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12/07/2021 11:48am

COVID second wave brings MFI and small NBFC sector to its knees

image COVID second wave brings MFI and small NBFC sector to its knees

Mumbai, Jul 12 (KNN) The impact of the second Covid wave has again raised concerns over the recovery of the microfinance (MFI) and the small NBFC sector, which was already battling the elevated credit stress and declining AUM in FY21.

Accordingly, a study by Acuité Ratings shows that out of thirteen issuer downgrades by credit rating agencies during Q1FY22 in the financial sector, ten issuers are smaller MFI and NBFCs engaged in providing unsecured MSME loans, personal and vehicle loans.

A further analysis undertaken for the MFIs and smaller NBFCs rated by Acuité indicates that the collection efficiencies which were seen recovering above 90 per cent in Mar-21 have dropped to between 65-85 per cent levels during Q1FY22.

The sector has been staging a comeback with marked improvement in disbursals and collection efficiency levels since Q3 2021. However, with the second wave of Covid forcing many states to impose strict lockdowns, the sectoral recovery has been interrupted and led to a perceptible deterioration in credit quality.

“Besides the lower collections, the debt raising ability of these smaller players has been impacted with an estimated 50 per cent of players (having a loan portfolio of more than 500 crore) having received adequate funds,” the study added.

The government of India has also announced a few additional fiscal relief measures for the businesses and borrowers impacted severely by the second wave of the pandemic. The size of the ECLGS programme under sovereign guarantee which was launched in May-20 has been increased from Rs.3.0 Lakh crore to Rs 4.5 Lakh crore.

Acuité has noted that a substantial number of MSMEs in its rated portfolio has availed funding from ECLGS which is helping them to maintain an adequate liquidity position despite the challenging business environment. The other significant measure to provide up to 75 per cent credit guarantee for bank loans to the MFI sector up to an aggregate amount of Rs 7,500 crore is a timely step.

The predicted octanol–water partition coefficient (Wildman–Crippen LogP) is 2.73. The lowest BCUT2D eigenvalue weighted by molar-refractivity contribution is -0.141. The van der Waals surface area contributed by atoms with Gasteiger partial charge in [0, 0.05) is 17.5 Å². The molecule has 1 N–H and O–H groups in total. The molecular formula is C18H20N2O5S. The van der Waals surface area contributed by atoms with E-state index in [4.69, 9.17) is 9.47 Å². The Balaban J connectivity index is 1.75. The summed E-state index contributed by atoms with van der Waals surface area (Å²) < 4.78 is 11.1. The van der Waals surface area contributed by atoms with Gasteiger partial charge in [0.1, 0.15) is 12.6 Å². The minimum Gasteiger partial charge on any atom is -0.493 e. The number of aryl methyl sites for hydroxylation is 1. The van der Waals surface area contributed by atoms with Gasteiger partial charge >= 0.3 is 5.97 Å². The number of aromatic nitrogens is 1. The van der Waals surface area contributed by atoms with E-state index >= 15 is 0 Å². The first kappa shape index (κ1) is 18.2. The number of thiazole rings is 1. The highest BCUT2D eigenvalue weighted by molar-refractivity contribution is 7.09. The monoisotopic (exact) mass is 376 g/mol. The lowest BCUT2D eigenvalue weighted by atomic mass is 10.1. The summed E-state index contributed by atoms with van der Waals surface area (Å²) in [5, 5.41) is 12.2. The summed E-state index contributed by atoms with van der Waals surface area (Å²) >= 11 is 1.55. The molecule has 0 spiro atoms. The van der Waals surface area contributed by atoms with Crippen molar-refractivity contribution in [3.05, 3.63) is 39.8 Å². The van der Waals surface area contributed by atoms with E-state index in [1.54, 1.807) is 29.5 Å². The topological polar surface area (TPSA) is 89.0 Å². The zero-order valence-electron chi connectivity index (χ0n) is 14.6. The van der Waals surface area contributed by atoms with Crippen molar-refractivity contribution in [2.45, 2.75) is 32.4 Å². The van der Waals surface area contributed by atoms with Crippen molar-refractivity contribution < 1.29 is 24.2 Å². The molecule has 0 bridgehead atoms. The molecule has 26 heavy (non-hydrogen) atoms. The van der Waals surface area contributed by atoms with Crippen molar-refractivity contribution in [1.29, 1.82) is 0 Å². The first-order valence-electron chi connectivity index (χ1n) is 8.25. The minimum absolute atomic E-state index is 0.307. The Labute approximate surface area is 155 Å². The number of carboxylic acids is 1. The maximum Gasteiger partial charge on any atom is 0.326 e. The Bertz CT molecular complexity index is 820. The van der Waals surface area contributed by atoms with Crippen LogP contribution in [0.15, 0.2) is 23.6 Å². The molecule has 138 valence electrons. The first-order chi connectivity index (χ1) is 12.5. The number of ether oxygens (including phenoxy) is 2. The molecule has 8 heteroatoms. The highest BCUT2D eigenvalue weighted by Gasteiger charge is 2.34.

Earlier, RBI in Apr-21, had earmarked an additional Rs 16,000 crore funding limit for SIDBI for lending to MSMEs, directly or indirectly. In order to provide further relief to the businesses hit by Covid 2.0, the newly announced restructuring window has been extended for all entities with outstanding credit up to Rs 50 crore.

''Given the ongoing stress in the NBFCs’ portfolio, we expect a significant increase in the quantum of restructured loans in Q1/Q2 of FY22. In our opinion, all such measures will not only add up to support the continuity of credit flow to microfinance and MSME borrowers but also provide liquidity relief to the smaller lenders,'' it said.

“Even as two-wheeler as an asset class fared better during the first wave of lockdowns, the impact has been greater during the second cycle on account of the spread of the pandemic in rural areas and the stress on the borrowers’ cash flows due to loss of income as well as high medical expenses,” said Suman Chowdhury, Chief Analytical Officer, Acuite Ratings & Research.

“Given the intermittent nature of economic activities in the wake of Covid spread in Q1FY22, the borrower income streams, particularly of those serviced by smaller NBFCs or MFIs have been severely impacted, thereby exacerbating the asset quality stress for these lenders,” he added.

However, the report added that absence of moratorium has made the borrower stress more visible in this cycle and along with lack of adequate funding, the deterioration in liquidity and therefore credit quality for smaller NBFCs and MFIs was almost inevitable.

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